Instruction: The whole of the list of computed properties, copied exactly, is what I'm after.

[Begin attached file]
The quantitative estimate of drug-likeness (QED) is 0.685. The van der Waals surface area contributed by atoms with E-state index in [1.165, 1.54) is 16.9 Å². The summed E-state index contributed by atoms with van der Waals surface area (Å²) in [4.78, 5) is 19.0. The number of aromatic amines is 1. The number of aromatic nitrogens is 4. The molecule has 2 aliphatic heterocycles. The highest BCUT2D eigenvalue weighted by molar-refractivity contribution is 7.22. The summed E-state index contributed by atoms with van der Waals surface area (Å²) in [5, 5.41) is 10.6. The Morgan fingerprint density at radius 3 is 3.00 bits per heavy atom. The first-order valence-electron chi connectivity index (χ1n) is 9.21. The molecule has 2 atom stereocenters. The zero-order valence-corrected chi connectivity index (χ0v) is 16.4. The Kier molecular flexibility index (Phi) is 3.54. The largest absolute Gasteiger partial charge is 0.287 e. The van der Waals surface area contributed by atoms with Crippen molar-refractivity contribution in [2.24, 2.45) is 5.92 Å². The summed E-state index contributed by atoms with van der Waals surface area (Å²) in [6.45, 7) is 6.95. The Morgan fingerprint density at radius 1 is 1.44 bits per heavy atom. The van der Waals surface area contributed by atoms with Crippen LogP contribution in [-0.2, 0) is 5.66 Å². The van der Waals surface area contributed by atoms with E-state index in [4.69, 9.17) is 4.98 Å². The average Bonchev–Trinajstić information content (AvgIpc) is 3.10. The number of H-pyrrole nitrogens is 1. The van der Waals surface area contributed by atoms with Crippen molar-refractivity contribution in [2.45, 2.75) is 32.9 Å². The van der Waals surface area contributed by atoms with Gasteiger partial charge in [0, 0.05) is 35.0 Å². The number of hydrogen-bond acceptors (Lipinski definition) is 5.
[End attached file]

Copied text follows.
The quantitative estimate of drug-likeness (QED) is 0.685. The van der Waals surface area contributed by atoms with E-state index in [1.165, 1.54) is 16.9 Å². The summed E-state index contributed by atoms with van der Waals surface area (Å²) in [4.78, 5) is 19.0. The number of aromatic amines is 1. The number of aromatic nitrogens is 4. The molecule has 2 aliphatic heterocycles. The highest BCUT2D eigenvalue weighted by molar-refractivity contribution is 7.22. The summed E-state index contributed by atoms with van der Waals surface area (Å²) in [5, 5.41) is 10.6. The Morgan fingerprint density at radius 3 is 3.00 bits per heavy atom. The first-order valence-electron chi connectivity index (χ1n) is 9.21. The molecule has 2 atom stereocenters. The zero-order valence-corrected chi connectivity index (χ0v) is 16.4. The Kier molecular flexibility index (Phi) is 3.54. The largest absolute Gasteiger partial charge is 0.287 e. The van der Waals surface area contributed by atoms with Crippen molar-refractivity contribution in [2.24, 2.45) is 5.92 Å². The summed E-state index contributed by atoms with van der Waals surface area (Å²) in [6.45, 7) is 6.95. The Morgan fingerprint density at radius 1 is 1.44 bits per heavy atom. The van der Waals surface area contributed by atoms with Crippen LogP contribution in [-0.2, 0) is 5.66 Å². The van der Waals surface area contributed by atoms with E-state index in [4.69, 9.17) is 4.98 Å². The average Bonchev–Trinajstić information content (AvgIpc) is 3.10. The number of H-pyrrole nitrogens is 1. The van der Waals surface area contributed by atoms with Crippen molar-refractivity contribution in [2.45, 2.75) is 32.9 Å². The van der Waals surface area contributed by atoms with Gasteiger partial charge in [0, 0.05) is 35.0 Å². The number of hydrogen-bond acceptors (Lipinski definition) is 5.